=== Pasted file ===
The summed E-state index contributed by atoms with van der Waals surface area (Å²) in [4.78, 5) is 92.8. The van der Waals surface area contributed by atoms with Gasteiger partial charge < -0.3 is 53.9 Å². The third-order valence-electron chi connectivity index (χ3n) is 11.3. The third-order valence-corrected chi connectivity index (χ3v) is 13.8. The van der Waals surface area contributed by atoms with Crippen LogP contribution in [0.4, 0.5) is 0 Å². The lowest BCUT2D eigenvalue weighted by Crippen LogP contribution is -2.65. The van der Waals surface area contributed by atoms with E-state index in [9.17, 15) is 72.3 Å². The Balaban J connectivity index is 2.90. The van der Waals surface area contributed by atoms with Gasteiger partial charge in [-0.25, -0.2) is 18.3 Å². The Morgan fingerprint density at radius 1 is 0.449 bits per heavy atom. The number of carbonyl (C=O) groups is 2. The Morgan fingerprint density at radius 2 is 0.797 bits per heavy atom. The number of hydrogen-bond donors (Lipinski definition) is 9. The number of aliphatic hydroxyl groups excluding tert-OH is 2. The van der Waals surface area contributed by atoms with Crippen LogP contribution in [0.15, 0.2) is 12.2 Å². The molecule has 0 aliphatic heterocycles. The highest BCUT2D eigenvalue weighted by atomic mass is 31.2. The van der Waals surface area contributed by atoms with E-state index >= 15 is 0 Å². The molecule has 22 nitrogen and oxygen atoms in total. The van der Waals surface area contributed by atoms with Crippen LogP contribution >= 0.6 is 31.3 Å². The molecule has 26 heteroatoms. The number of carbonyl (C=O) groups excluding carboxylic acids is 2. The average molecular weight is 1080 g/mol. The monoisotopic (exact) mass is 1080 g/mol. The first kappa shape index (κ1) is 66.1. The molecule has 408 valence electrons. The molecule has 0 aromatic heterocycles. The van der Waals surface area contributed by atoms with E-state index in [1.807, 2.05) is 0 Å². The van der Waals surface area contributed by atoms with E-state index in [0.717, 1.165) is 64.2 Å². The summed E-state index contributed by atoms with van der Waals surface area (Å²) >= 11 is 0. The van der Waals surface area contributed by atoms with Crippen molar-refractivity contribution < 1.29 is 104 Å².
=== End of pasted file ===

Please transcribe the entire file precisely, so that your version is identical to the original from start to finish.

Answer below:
The summed E-state index contributed by atoms with van der Waals surface area (Å²) in [4.78, 5) is 92.8. The van der Waals surface area contributed by atoms with Gasteiger partial charge < -0.3 is 53.9 Å². The third-order valence-electron chi connectivity index (χ3n) is 11.3. The third-order valence-corrected chi connectivity index (χ3v) is 13.8. The van der Waals surface area contributed by atoms with Crippen LogP contribution in [0.4, 0.5) is 0 Å². The lowest BCUT2D eigenvalue weighted by Crippen LogP contribution is -2.65. The van der Waals surface area contributed by atoms with E-state index in [9.17, 15) is 72.3 Å². The Balaban J connectivity index is 2.90. The van der Waals surface area contributed by atoms with Gasteiger partial charge in [-0.25, -0.2) is 18.3 Å². The Morgan fingerprint density at radius 1 is 0.449 bits per heavy atom. The number of carbonyl (C=O) groups is 2. The Morgan fingerprint density at radius 2 is 0.797 bits per heavy atom. The number of hydrogen-bond donors (Lipinski definition) is 9. The number of aliphatic hydroxyl groups excluding tert-OH is 2. The van der Waals surface area contributed by atoms with Crippen LogP contribution in [0.15, 0.2) is 12.2 Å². The molecule has 0 aliphatic heterocycles. The highest BCUT2D eigenvalue weighted by atomic mass is 31.2. The van der Waals surface area contributed by atoms with E-state index >= 15 is 0 Å². The molecule has 22 nitrogen and oxygen atoms in total. The van der Waals surface area contributed by atoms with Crippen LogP contribution >= 0.6 is 31.3 Å². The molecule has 26 heteroatoms. The number of carbonyl (C=O) groups excluding carboxylic acids is 2. The average molecular weight is 1080 g/mol. The monoisotopic (exact) mass is 1080 g/mol. The first kappa shape index (κ1) is 66.1. The molecule has 408 valence electrons. The molecule has 0 aromatic heterocycles. The van der Waals surface area contributed by atoms with E-state index in [1.807, 2.05) is 0 Å². The van der Waals surface area contributed by atoms with E-state index in [0.717, 1.165) is 64.2 Å². The summed E-state index contributed by atoms with van der Waals surface area (Å²) >= 11 is 0. The van der Waals surface area contributed by atoms with Crippen molar-refractivity contribution < 1.29 is 104 Å².